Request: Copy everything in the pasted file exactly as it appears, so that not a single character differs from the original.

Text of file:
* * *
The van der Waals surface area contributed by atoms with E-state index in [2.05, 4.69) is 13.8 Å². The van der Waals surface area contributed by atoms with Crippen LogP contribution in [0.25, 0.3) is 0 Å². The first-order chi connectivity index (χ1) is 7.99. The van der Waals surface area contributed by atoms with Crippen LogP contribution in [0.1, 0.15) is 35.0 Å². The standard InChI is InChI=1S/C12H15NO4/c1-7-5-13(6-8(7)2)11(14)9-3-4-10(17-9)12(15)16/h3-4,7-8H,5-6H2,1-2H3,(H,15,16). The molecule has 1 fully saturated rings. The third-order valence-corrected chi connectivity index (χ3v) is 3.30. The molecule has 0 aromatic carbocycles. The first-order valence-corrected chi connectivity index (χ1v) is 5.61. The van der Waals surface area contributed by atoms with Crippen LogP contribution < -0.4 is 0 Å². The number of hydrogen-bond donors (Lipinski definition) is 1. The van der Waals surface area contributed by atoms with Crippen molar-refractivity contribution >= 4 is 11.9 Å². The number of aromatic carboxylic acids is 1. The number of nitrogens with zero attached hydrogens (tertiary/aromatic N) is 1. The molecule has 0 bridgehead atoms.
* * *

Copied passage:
The van der Waals surface area contributed by atoms with E-state index in [2.05, 4.69) is 13.8 Å². The van der Waals surface area contributed by atoms with Crippen LogP contribution in [0.25, 0.3) is 0 Å². The first-order chi connectivity index (χ1) is 7.99. The van der Waals surface area contributed by atoms with Crippen LogP contribution in [0.1, 0.15) is 35.0 Å². The standard InChI is InChI=1S/C12H15NO4/c1-7-5-13(6-8(7)2)11(14)9-3-4-10(17-9)12(15)16/h3-4,7-8H,5-6H2,1-2H3,(H,15,16). The molecule has 1 fully saturated rings. The third-order valence-corrected chi connectivity index (χ3v) is 3.30. The molecule has 0 aromatic carbocycles. The first-order valence-corrected chi connectivity index (χ1v) is 5.61. The van der Waals surface area contributed by atoms with Crippen LogP contribution < -0.4 is 0 Å². The number of hydrogen-bond donors (Lipinski definition) is 1. The van der Waals surface area contributed by atoms with Crippen molar-refractivity contribution >= 4 is 11.9 Å². The number of aromatic carboxylic acids is 1. The number of nitrogens with zero attached hydrogens (tertiary/aromatic N) is 1. The molecule has 0 bridgehead atoms.